Ladro Roasting CEO Jack Kelly found inspiration for his new line of coffees in a bottle of fine wine.
“One of my favorite wine regions is Chateauneuf du Pape,” said Kelly, who founded Seattle-based Caffe Ladro in 1994. “Everything they do is blends. It’s an aspect of the roaster and blender’s skill that is really exciting.”
The European idea of combining two or more great things to make something even better has inspired Sinergia, Ladro’s new line of high-end blends. Considered as a product line, Sinergia represents an interesting strategy toward high-end differentiation. Many roasters these days tend to feature solo single-origin coffees as limited releases, while relegating blending more toward everyday offerings that provide menu staples at comfortable price points.
The first Sinergia blend, released Oct. 13, is composed of two Kenyan coffees: a heavier-bodied Kenya Karumandi from Kirinyaga county and a citrus-forward Kenya Ichamara from Nyeri county. Kelly said results from the cupping table showed potential for combining a coffee with a “great buttery body and roasted tomato acidity” with another sparkling with key lime citrus notes. The package boasts of Assam tea, lemongrass and key lime.
“If you’re taking one of these coffees and doing it separately, you’re trying to highlight the body,” Kelly said. “In the other one (you’re) trying to highlight the acidity… By blending them both, you can take them both to their extreme. Then you get the full range.”
Becoming a Seattle specialty coffee staple over the past 23 years, Caffe Ladro now has 15 cafes in the area. The company started roasting under the Ladro Roasting name in 2011, and head roaster Ryan Rabaca helms a vintage 45-kilo Probat roaster. Greens are sourced through a combination of direct associations and importers, with the Kenyan coffees for the initial Sinergia offering coming from Royal Coffee.
To differentiate the Sinergia line from its normal offerings, the package is a sleek dark gray, a subtle contrast to Ladro’s bright mango labels. Ladro means thief, and the tiny coffee bandit in Ladro’s logo dangles from each Sinergia bag on a small charm.
Kelly suggested the high-end blend strategy extends beyond typical third-wave practices, especially in that it hopes to achieve maximum quality without the price restrictions normally associated with blends. At $21.25 for 12 ounces, the Kenyan Sinergia costs about $5 more than Ladro’s Kenya Yara Estate Peaberry, and $8 more than its other core blends.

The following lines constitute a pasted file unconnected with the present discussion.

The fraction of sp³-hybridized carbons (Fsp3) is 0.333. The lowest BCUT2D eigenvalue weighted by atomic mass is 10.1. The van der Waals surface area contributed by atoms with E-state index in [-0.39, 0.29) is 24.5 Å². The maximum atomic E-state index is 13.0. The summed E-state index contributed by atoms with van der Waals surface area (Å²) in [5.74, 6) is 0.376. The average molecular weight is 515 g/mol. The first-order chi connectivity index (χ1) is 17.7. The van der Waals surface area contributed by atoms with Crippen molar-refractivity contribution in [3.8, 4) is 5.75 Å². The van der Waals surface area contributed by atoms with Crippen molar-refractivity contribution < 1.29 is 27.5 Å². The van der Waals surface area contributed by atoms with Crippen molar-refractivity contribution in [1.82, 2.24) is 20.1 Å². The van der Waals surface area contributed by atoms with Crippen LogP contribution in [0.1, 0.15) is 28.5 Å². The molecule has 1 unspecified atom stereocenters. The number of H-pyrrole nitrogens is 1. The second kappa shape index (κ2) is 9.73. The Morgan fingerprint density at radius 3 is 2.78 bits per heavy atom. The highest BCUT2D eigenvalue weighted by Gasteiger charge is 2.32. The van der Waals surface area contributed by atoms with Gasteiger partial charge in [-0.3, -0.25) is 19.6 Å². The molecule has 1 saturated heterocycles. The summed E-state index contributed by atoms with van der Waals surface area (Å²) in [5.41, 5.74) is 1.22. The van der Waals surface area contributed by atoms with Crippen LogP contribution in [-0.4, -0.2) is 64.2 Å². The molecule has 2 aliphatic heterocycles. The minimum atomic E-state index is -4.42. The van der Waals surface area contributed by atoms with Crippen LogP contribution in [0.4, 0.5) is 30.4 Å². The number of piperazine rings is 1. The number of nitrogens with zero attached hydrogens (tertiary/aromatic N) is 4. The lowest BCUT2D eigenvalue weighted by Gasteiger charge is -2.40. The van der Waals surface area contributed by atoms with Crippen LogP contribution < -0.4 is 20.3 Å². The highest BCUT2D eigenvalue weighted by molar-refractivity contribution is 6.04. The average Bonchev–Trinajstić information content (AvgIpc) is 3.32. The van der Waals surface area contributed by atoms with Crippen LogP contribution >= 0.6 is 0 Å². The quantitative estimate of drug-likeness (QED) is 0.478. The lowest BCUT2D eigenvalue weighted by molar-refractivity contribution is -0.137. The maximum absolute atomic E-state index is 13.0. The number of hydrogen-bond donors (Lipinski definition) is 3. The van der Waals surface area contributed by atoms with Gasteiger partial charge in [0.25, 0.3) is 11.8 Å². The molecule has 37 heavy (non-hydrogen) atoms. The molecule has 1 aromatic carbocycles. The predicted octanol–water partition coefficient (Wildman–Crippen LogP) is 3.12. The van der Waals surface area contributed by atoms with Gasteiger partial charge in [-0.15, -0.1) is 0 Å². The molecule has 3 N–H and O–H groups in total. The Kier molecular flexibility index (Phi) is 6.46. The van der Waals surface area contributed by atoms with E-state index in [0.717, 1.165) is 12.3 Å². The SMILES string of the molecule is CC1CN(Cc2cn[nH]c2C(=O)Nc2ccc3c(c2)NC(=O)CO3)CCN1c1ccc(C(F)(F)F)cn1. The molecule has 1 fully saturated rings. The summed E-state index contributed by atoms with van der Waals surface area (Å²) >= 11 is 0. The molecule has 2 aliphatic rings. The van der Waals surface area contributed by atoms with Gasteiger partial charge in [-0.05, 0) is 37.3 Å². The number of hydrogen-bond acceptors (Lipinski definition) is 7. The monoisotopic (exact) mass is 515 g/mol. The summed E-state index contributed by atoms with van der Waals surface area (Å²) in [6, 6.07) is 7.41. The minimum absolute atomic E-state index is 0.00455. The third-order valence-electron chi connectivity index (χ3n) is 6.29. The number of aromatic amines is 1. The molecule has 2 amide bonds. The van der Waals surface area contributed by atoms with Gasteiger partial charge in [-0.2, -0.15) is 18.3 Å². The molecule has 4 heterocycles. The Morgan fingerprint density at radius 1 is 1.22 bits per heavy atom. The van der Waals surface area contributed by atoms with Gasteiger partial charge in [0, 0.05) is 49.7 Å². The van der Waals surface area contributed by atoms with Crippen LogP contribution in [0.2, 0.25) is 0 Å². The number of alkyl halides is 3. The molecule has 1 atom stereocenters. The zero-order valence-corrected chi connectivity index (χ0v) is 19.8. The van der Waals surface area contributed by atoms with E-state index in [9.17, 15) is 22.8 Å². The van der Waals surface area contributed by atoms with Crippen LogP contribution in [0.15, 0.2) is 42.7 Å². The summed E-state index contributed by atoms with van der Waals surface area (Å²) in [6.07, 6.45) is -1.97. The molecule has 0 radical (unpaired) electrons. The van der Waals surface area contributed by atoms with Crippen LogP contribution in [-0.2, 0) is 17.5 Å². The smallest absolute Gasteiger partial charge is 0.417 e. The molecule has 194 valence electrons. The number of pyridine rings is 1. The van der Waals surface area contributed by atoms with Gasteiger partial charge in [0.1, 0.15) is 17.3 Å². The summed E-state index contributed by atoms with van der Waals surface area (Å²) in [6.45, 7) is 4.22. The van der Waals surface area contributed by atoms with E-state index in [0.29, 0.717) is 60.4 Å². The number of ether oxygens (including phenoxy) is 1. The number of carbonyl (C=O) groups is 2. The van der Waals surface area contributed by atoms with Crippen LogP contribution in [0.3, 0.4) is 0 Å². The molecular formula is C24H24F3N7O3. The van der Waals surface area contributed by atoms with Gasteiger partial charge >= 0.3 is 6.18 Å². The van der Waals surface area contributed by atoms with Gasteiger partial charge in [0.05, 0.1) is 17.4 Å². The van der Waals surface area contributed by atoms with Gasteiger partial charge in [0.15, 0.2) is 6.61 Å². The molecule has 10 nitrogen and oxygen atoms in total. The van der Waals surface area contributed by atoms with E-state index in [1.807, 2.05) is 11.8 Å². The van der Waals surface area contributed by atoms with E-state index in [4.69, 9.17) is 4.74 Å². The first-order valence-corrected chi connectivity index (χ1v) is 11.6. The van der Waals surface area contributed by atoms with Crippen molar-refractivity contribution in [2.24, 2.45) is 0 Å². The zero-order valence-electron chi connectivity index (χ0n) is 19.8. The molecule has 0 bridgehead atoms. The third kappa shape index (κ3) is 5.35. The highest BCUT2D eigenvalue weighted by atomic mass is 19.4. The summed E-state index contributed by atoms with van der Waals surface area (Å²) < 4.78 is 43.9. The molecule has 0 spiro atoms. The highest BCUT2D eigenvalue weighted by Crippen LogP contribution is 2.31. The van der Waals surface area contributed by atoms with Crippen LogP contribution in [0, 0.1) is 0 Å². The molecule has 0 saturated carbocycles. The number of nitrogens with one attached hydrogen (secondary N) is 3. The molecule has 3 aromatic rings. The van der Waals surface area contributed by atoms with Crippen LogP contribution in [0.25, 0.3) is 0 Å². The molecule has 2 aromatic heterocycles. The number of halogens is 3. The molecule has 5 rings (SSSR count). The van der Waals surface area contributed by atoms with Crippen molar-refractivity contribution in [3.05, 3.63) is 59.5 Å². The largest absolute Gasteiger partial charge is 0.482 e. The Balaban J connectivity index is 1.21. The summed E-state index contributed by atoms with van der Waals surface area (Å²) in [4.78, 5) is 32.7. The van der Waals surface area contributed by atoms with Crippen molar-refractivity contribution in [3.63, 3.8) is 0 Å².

“Blending is typically a result of people trying to keep price points reasonable,” Kelly said. “If price is not a part of the formula, so what can you do? We can put these things together and get something really thrilling.”
The components of each Sinergia blend won’t necessarily be offered individually, Kelly said. And not every blend will be from a single country or even continent of origin. He can imagine future combinations of Sumatran and Ethiopian coffees, or blending a strawberry-forward natural process Pacamara with a chocolatey coffee from Brazil.
“Maybe the flavor profiles aren’t that complementary,” Kelly said, “but what we can do in the separate roasting processes is make them complementary. We can create something with amazing range. That’s what this project is about.”
Caffe Ladro hopes to have one to two examples of Sinergia at a time available in its cafes. Just like with a blend of grenache, mourvedre and a splash of syrah, Kelly hopes each Sinergia will improve upon its parts.
“One coffee may be spectacular in one aspect of it,” Kelly said. “But that perfect balance is really rare.”
Lindsay Christians (@LindsayC608) is a full-time food and arts journalist for The Capital Times in Madison, Wisconsin. She is the host of a weekly food podcast called The Corner Table.
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